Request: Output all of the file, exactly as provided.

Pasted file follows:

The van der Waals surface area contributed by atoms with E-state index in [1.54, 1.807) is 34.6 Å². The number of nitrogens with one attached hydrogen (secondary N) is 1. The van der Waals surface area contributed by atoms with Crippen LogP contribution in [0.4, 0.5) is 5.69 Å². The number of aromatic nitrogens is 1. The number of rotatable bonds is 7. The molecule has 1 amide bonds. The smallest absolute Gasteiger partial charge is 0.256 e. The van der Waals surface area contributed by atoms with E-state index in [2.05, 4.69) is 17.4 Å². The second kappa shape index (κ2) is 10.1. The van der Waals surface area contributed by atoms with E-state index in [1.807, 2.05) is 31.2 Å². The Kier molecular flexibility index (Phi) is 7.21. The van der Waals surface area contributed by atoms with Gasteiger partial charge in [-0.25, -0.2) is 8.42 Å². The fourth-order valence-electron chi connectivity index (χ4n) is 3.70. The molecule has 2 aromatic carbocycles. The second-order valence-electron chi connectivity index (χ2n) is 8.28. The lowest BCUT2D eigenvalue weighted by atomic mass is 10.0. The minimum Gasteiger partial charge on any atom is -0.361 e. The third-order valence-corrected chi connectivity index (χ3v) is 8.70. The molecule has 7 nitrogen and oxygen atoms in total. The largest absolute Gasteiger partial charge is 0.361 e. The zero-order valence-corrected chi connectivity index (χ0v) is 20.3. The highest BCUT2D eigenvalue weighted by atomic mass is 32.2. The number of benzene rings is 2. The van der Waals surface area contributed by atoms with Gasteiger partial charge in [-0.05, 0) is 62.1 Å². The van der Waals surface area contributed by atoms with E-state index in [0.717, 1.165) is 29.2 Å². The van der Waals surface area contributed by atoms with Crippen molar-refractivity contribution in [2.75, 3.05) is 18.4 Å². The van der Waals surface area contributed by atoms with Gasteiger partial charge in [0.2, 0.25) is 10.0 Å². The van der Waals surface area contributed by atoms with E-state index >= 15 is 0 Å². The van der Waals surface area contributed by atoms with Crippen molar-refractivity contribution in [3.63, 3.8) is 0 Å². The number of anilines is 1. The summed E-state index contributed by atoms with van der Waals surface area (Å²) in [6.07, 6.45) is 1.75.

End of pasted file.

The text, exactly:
The van der Waals surface area contributed by atoms with E-state index in [1.54, 1.807) is 34.6 Å². The number of nitrogens with one attached hydrogen (secondary N) is 1. The van der Waals surface area contributed by atoms with Crippen LogP contribution in [0.4, 0.5) is 5.69 Å². The number of aromatic nitrogens is 1. The number of rotatable bonds is 7. The molecule has 1 amide bonds. The smallest absolute Gasteiger partial charge is 0.256 e. The van der Waals surface area contributed by atoms with E-state index in [2.05, 4.69) is 17.4 Å². The second kappa shape index (κ2) is 10.1. The van der Waals surface area contributed by atoms with E-state index in [1.807, 2.05) is 31.2 Å². The Kier molecular flexibility index (Phi) is 7.21. The van der Waals surface area contributed by atoms with Gasteiger partial charge in [-0.25, -0.2) is 8.42 Å². The fourth-order valence-electron chi connectivity index (χ4n) is 3.70. The molecule has 2 aromatic carbocycles. The second-order valence-electron chi connectivity index (χ2n) is 8.28. The lowest BCUT2D eigenvalue weighted by atomic mass is 10.0. The minimum Gasteiger partial charge on any atom is -0.361 e. The third-order valence-corrected chi connectivity index (χ3v) is 8.70. The molecule has 7 nitrogen and oxygen atoms in total. The largest absolute Gasteiger partial charge is 0.361 e. The zero-order valence-corrected chi connectivity index (χ0v) is 20.3. The highest BCUT2D eigenvalue weighted by atomic mass is 32.2. The number of benzene rings is 2. The van der Waals surface area contributed by atoms with Gasteiger partial charge in [-0.05, 0) is 62.1 Å². The van der Waals surface area contributed by atoms with E-state index in [0.717, 1.165) is 29.2 Å². The van der Waals surface area contributed by atoms with Crippen molar-refractivity contribution in [2.75, 3.05) is 18.4 Å². The van der Waals surface area contributed by atoms with Gasteiger partial charge in [0.2, 0.25) is 10.0 Å². The van der Waals surface area contributed by atoms with E-state index >= 15 is 0 Å². The van der Waals surface area contributed by atoms with Crippen molar-refractivity contribution in [3.63, 3.8) is 0 Å². The number of anilines is 1. The summed E-state index contributed by atoms with van der Waals surface area (Å²) in [6.07, 6.45) is 1.75.